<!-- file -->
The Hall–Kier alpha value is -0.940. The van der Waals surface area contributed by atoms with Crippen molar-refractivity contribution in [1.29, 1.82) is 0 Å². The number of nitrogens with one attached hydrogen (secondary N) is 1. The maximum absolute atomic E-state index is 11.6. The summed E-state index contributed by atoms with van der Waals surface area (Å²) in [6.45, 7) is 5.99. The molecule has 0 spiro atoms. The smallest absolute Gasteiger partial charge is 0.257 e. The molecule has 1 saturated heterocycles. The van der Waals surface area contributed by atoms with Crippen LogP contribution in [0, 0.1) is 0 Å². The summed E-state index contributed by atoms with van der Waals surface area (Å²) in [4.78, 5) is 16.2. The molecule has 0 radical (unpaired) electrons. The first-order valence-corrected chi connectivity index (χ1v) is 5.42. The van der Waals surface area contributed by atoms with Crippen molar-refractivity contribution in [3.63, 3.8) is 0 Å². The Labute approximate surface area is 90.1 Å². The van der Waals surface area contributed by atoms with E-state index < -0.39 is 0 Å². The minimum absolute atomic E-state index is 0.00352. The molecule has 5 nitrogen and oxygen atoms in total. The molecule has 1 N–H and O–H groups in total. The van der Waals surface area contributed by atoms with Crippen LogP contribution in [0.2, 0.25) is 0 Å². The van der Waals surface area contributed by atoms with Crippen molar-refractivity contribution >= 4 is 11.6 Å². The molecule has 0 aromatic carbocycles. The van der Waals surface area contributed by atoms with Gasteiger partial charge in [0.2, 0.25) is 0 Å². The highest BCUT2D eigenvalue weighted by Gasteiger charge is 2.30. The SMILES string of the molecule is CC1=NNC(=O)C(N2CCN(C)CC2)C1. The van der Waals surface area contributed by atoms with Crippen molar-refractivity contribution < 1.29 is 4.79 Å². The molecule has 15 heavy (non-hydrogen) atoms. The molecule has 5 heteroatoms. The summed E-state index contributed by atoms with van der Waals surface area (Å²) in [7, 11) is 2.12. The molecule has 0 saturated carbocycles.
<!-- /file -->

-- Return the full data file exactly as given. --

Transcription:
The Hall–Kier alpha value is -0.940. The van der Waals surface area contributed by atoms with Crippen molar-refractivity contribution in [1.29, 1.82) is 0 Å². The number of nitrogens with one attached hydrogen (secondary N) is 1. The maximum absolute atomic E-state index is 11.6. The summed E-state index contributed by atoms with van der Waals surface area (Å²) in [6.45, 7) is 5.99. The molecule has 0 spiro atoms. The smallest absolute Gasteiger partial charge is 0.257 e. The molecule has 1 saturated heterocycles. The van der Waals surface area contributed by atoms with Crippen LogP contribution in [0, 0.1) is 0 Å². The summed E-state index contributed by atoms with van der Waals surface area (Å²) in [4.78, 5) is 16.2. The molecule has 0 radical (unpaired) electrons. The first-order valence-corrected chi connectivity index (χ1v) is 5.42. The van der Waals surface area contributed by atoms with Crippen molar-refractivity contribution in [3.63, 3.8) is 0 Å². The Labute approximate surface area is 90.1 Å². The van der Waals surface area contributed by atoms with E-state index < -0.39 is 0 Å². The minimum absolute atomic E-state index is 0.00352. The molecule has 5 nitrogen and oxygen atoms in total. The molecule has 1 N–H and O–H groups in total. The van der Waals surface area contributed by atoms with Crippen LogP contribution in [0.2, 0.25) is 0 Å². The van der Waals surface area contributed by atoms with Crippen molar-refractivity contribution >= 4 is 11.6 Å². The molecule has 0 aromatic carbocycles. The van der Waals surface area contributed by atoms with Gasteiger partial charge in [0.2, 0.25) is 0 Å². The highest BCUT2D eigenvalue weighted by Gasteiger charge is 2.30. The SMILES string of the molecule is CC1=NNC(=O)C(N2CCN(C)CC2)C1. The van der Waals surface area contributed by atoms with Crippen molar-refractivity contribution < 1.29 is 4.79 Å². The molecule has 15 heavy (non-hydrogen) atoms. The molecule has 5 heteroatoms. The summed E-state index contributed by atoms with van der Waals surface area (Å²) in [7, 11) is 2.12. The molecule has 0 saturated carbocycles.